2. JCK Original CarboNext
    Heard alot of good things about this knife but have not actually used one myself. Semi-stainless.

    3.Hiromoto AS
    Carbon core (Blue Super steel) with stainless cladding. My current work knife. Definitely not the thinnest nor the lightest of knives. But great edge retention, good sharpness. Have to thin it down though (that's why mine is OTW to Dave). Can take a fair bit of abuse but will chip/nick if you use it to do something silly. The core will patina. Rust will set in if you don't clean the edge properly.

    Other knives you may want to take a look at if shipping is not an issue:

    Gesshin Ginga, Konosuke HD. Both similar in profile. And quite thin if that is what you are looking for. Gesshin is stainless. Konosuke is semi I believe.
    A final suggestion: Maybe a CCK??


  4. #4
    Senior Member
    Join Date
    Feb 2011
    San Diego, CA
    Fujiwara is nice to cut with. CarboNEXT is similar but better edge retention and slightly less stain resistant. Hiro is less nice to cut with and I never recommend carbon steel for a first knife even if it is stainless clad. I would also highly recommend Inazuma at JCK. You might stretch for a Hattori HD which are comfortably rounded and have superiour geometry. The downside is they can be a bit on the chippy side. Go with a 240 mm gyuto and I'd forget the rod and get a 1-5k stone and something to flatten it with. When you get a board, just make sure it isn't bamboo, mainly.

  5. #5
    Senior Member

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    Feb 2011
    Pensacola, FL, USA
    Given your geographic location, I second the suggestion that you limit your selection from Shipping is US $7 and Koki (the proprietor) marks the knife as a "gift" to help you with customs duties.

    A gyuto in 210mm or 240mm length is a good starting point. Choose the 210mm if your workspace is cramped.

    Given that you are inexperienced with maintaining knives, I would not recommend anything but a stainless steel knife at this point. Some to look at are:

    Fujiwara FKM

    Hiromoto Gingami #3 (G3)

    Kagayaki Basic

    Kagayaki VG10

    At a slightly higher price point:

    Masamoto VG (currently the 240mm is sold out)

    Misono Molybdenum

    You will also need to budget for a waterstone to maintain your new knife. Your current stone and honing rod is likely not suitable for maintaining a Japanese knife. JCK has these also and a good one is the #1000/#4000 combination here:

    For a good introduction to knife maintenance, see this online article:

    Best of luck and welcome to the forum!


  6. #6
    Senior Member
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    Feb 2011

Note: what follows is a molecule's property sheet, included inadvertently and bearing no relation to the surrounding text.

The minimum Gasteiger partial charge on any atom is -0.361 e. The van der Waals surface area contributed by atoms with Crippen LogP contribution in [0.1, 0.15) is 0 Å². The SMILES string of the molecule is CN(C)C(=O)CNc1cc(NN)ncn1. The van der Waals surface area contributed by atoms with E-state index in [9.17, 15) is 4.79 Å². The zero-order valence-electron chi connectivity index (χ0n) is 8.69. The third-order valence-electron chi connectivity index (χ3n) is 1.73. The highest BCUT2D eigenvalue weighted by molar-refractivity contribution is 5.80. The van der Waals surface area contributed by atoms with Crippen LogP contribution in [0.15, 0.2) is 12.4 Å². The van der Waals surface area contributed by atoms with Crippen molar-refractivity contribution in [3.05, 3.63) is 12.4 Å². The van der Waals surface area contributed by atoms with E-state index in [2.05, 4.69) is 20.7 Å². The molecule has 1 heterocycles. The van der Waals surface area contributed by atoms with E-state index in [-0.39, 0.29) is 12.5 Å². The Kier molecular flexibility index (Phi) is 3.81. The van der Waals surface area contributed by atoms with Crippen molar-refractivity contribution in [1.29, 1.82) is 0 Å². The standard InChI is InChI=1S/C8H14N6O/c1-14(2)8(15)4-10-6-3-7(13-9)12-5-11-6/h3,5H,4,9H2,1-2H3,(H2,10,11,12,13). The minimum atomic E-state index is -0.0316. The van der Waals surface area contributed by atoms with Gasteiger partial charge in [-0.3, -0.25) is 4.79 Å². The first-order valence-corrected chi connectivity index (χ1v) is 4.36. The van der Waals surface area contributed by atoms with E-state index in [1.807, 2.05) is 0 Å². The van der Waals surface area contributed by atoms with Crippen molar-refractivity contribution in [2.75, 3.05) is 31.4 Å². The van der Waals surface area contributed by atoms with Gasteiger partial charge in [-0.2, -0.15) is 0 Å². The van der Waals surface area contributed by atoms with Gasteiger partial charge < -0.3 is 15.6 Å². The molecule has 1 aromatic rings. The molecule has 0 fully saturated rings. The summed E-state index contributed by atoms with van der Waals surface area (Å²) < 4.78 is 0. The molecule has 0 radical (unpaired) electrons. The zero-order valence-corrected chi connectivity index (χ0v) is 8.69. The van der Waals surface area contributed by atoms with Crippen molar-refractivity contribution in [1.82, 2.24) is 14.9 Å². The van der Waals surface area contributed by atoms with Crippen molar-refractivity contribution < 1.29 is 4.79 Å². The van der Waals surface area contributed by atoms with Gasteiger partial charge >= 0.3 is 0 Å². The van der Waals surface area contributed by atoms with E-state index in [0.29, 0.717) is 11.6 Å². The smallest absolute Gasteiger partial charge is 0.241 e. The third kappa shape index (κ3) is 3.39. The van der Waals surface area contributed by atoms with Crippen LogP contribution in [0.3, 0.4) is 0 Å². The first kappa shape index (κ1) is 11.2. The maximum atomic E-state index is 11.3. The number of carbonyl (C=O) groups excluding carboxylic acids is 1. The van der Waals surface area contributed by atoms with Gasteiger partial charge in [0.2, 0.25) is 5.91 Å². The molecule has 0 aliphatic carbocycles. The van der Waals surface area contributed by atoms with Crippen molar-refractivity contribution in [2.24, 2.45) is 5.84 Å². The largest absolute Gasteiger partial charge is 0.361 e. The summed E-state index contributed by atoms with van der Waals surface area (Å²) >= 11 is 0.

San Diego, CA
    The Kag VG10 I have is the cheapest looking knife I've ever used. I have been impressed also with the Kanetsugu Pro M series at JCK. Btw, the handles on a lot of these are on the small side, if that matters. The largest one is the Misono, I believe.

  7. #7
    Senior Member

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    Feb 2011
    Pensacola, FL, USA
    Quote Originally Posted by tk59 View Post
    The Kag VG10 I have is the cheapest looking knife I've ever used. I have been impressed also with the Kanetsugu Pro M series at JCK. Btw, the handles on a lot of these are on the small side, if that matters. The largest one is the Misono, I believe.
    I had forgotten the Kanetsugu Pro M. It is certainly worth considering.

  8. #8
    Canada's Sharpest Lefty Lefty's Avatar
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    Mar 2011
    My vote is for Misono, but a close second based on my petty and reputation is for the Fujiwara.
    The Kagayaki VG10 was an interesting beast. I didn't love it, but I wouldn't say it was bad...just not my cup of tea, I suppose.
    The Carbonext is supposed to be great, but I haven't used one and there's something about them that doesn't click with me, visually.

    Take a look around at:

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  9. #9
    Senior Member Lucretia's Avatar
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    Oct 2011
    Isle of Lucy

    Quote Originally Posted by Lieu View Post
    Hi there
    As "the programmer guy" constantly being asked to sort computer troubles...
    Have you tried turning it off and on again?

    I just got my first gyuto this weekend--a 210mm. I'm a 5'4" woman, and my hands would be small for a man. The 210 is a nice size, and if I had more counter space I think I could handle a 240mm. For a taller person the 240 might be more comfortable, but as Pensacola Tiger says, counter space is something you need to consider.

  10. #10
    210 feels pretty small to me. I still want one just because, but I wouldn't want it to be my only knife. It's just tough to cut certain things when you only have a 210 (squash, big stuff, leafy greens). I actually prefer 260-270, but you might want to start with a 240. I think most wa knives run a little short anyways.